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New-Reader Roadblocks

Learn to tell the difference between ordinary beginner bumps and a more serious learning disorder.
 

Learning Benefits

Hover over each Learning Benefit below for a detailed explanation.
Vocabulary
Alphabet Recognition
Phonics
Rhyming

Expert's Pick

Cover image for Ricky Ricotta's Mighty Robot
Ricky Ricotta's Mighty Robot
by Dav Pilkey Illustrated by Dan Santat
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Kids learn in myriad ways. Some readily pick up visual cues. Show them a word, and they know intuitively how to sound it out. Others learn best when information is presented orally, still others when they have a chance to draw or manipulate objects. A visual learner will be better able to read and remember the word "apple" if he draws an apple with a red marker, and if the teacher has apples lined up on her desk.

Late kindergarten into early 1st grade is the time to identify your child’s learning style. Raise the alarm with your child's teacher if, after reviewing the questions below, you are concerned about your child's progress.

 

Ask Yourself:

  • Does she know the alphabet? A child this age should.
     
  • Does he make the connection between a letter's symbol and its sound? Words are made up of speech sounds — experts call them phonemes. At 4, a child should recognize and isolate sounds: to know, for instance that "b" makes the "buh" sound, to answer correctly when you ask, "What is the first sound you hear when I say the word 'top'?" He should also begin to rhyme and perhaps clap out the syllables of a word. By 6, he should be able to read simple words.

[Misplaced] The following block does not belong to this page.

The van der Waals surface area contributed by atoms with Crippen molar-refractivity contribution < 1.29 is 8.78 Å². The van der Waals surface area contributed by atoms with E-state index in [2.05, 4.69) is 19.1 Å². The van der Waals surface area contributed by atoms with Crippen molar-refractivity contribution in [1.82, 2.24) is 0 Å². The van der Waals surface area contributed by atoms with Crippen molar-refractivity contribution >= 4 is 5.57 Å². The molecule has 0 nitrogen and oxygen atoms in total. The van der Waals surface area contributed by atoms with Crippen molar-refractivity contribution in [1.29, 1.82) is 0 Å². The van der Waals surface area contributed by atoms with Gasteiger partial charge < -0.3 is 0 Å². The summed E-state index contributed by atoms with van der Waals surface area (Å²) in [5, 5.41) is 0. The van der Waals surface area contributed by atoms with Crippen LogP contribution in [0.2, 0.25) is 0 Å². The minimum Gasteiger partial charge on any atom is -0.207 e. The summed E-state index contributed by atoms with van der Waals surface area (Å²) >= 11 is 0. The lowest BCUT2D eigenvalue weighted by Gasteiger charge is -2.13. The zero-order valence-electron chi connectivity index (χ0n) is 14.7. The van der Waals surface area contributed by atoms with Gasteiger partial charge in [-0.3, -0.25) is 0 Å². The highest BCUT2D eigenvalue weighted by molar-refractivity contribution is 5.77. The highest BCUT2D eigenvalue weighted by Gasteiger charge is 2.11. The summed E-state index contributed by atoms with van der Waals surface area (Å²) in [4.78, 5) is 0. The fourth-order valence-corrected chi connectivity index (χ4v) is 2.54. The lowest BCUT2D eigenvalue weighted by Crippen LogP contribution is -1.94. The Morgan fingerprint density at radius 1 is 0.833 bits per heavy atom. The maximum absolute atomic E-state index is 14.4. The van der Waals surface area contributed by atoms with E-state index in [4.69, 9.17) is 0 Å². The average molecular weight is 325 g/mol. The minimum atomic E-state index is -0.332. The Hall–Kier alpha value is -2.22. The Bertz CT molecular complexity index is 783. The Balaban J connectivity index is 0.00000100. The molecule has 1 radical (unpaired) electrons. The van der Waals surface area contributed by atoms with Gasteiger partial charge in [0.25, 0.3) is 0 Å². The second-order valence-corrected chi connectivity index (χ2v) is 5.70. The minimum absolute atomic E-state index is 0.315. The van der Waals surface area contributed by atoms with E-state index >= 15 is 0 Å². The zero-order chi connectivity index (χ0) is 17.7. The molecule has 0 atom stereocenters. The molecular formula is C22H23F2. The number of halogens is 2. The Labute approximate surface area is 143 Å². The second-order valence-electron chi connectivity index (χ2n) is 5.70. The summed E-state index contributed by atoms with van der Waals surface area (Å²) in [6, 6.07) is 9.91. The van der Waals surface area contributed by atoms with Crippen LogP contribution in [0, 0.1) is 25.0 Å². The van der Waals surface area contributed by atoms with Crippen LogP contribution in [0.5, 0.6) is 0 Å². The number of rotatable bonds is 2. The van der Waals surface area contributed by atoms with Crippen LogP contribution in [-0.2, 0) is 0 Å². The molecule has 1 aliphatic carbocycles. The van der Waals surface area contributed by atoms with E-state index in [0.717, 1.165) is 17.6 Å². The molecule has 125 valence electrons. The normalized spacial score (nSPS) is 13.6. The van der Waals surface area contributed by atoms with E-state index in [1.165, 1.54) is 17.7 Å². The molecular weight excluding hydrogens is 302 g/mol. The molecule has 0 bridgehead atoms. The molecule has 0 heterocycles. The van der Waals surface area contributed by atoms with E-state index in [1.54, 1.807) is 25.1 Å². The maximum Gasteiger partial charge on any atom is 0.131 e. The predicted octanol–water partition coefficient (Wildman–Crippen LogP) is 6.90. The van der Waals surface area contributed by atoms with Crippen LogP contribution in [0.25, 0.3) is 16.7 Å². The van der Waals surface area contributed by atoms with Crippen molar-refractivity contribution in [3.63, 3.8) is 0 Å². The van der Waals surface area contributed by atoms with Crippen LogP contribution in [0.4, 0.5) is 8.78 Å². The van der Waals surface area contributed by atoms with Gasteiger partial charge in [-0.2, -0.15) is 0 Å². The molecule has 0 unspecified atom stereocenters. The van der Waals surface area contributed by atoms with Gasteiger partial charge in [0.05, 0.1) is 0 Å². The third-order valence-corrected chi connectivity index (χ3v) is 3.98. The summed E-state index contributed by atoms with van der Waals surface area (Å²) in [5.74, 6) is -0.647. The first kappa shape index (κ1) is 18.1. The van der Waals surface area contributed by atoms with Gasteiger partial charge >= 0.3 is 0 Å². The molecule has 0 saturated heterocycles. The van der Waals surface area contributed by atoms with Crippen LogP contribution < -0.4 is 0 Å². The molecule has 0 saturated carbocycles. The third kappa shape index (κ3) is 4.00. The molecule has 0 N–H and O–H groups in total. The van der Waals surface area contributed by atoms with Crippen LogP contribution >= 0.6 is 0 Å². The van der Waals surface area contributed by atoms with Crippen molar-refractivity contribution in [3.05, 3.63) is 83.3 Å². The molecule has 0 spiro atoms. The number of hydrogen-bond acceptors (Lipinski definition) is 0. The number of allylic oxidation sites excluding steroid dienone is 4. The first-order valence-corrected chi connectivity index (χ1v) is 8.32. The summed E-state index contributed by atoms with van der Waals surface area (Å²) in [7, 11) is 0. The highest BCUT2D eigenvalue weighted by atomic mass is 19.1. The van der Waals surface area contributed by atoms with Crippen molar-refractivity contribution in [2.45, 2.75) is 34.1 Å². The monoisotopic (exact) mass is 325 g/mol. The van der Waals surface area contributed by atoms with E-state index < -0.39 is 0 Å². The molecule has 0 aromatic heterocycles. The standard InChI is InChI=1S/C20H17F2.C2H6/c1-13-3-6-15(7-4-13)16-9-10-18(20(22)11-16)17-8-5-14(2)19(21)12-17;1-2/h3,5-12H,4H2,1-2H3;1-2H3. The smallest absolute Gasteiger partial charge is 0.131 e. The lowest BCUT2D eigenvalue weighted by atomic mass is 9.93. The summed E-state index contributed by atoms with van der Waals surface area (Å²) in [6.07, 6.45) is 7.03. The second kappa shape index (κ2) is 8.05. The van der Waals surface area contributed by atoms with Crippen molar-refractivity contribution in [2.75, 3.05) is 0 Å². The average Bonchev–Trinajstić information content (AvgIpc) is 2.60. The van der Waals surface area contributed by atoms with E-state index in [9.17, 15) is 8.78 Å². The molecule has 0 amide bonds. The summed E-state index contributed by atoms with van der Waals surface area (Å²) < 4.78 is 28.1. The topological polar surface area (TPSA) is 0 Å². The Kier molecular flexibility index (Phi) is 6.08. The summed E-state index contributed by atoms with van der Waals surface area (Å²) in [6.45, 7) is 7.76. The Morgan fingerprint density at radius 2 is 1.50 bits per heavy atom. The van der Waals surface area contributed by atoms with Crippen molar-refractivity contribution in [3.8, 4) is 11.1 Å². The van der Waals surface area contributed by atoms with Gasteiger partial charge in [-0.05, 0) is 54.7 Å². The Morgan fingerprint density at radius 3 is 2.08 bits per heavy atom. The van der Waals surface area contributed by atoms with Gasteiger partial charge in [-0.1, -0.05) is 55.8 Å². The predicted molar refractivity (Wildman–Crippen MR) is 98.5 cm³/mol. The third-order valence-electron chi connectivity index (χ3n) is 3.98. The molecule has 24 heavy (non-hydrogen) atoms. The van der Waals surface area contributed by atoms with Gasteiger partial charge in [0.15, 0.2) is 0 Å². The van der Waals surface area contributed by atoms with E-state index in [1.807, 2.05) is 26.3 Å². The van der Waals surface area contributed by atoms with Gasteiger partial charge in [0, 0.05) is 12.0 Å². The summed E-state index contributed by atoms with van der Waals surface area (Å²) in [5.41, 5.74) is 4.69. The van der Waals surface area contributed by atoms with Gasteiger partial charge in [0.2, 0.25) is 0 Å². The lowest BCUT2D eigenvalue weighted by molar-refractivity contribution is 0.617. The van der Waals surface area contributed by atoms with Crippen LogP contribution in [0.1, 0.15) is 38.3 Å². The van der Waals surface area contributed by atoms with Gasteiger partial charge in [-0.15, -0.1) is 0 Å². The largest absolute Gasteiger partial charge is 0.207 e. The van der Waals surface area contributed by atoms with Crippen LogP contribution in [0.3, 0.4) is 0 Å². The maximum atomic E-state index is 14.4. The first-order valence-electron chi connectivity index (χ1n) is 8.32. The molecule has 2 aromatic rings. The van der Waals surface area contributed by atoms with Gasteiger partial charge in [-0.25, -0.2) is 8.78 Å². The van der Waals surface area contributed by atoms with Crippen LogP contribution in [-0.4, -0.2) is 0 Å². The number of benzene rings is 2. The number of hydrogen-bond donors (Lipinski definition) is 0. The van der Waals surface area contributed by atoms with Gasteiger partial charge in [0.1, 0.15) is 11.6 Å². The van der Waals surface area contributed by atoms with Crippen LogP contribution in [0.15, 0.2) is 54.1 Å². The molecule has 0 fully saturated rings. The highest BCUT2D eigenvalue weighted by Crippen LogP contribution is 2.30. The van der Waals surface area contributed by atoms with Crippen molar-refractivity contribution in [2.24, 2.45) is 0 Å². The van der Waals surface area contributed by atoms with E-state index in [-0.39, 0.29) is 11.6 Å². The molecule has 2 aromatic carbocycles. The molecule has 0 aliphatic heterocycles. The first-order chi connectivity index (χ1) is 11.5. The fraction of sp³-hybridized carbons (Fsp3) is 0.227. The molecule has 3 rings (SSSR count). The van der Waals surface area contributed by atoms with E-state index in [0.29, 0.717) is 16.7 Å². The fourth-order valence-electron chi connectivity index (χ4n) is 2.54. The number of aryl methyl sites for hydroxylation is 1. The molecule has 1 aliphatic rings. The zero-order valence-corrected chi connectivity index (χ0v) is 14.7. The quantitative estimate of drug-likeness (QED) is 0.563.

• Does she confuse words that sound similar? A child should notice the difference between, say, "map" and "hat," "phone" and "foam," "motion" and "ocean." Signs of a potential problem are if she regularly confuses basic words or consistently makes errors in reading and spelling by reversing letters ("b" for "d").
     
  • Can he comprehend stories read out loud? If he listens with a blank look when asked what he just heard, he may not be processing information normally.
     
  • Does she avoid reading activities? The child who is disinterested in reading, who complains that reading is hard, or who runs and hides when it's time to read is sending you a message that something is wrong.
     
  • Do any of his older siblings have a learning problem? Do you? Learning disabilities tend to run in families.

What to Do Now
Perhaps you've noticed something is awry, or simply have a gut feeling that your child is having more trouble than his classmates. Raise your concerns with the teacher. Perhaps he has trouble learning in a large class but will thrive in a small group or working one-on-one with a teacher. Maybe he easily grasps spoken concepts but stumbles when reading.

If you are aware of your child's learning style, discuss with his teacher how she can use a variety of teaching tools and strategies to engage him. At home:

  • Continue to make reading aloud a high priority, stopping often to discuss the story and explain new words.
     
  • Make sure your child has plenty of opportunity to practice reading simple books on her own. Keep phonics readers on hand — easy stories focusing on three-letter, short-vowel words such as "hat," "big," "fun," and "pop."
     
  • Point out the similarities between words that look and sound the same ("fill" and "hill", "night" and "sight").
     
  • Help him write his name. Start with upper case — it's easier for little fingers — and gradually add more letters.
     
  • Point out words that begin with the same letter as your child's name, drawing attention to the similarities of the beginning sound.
     
  • Sing rhyming songs, emphasizing words that start with the same letters.
     
  • Clap out the syllables of songs as you sing.
     
  • Get the whole family playing with words: "How many words can you name that start with the letter 'p'?" Or, "I'm thinking of a word that rhymes with 'top.'"
     
  • Take alphabet and rhyming books in the car or on family outings.

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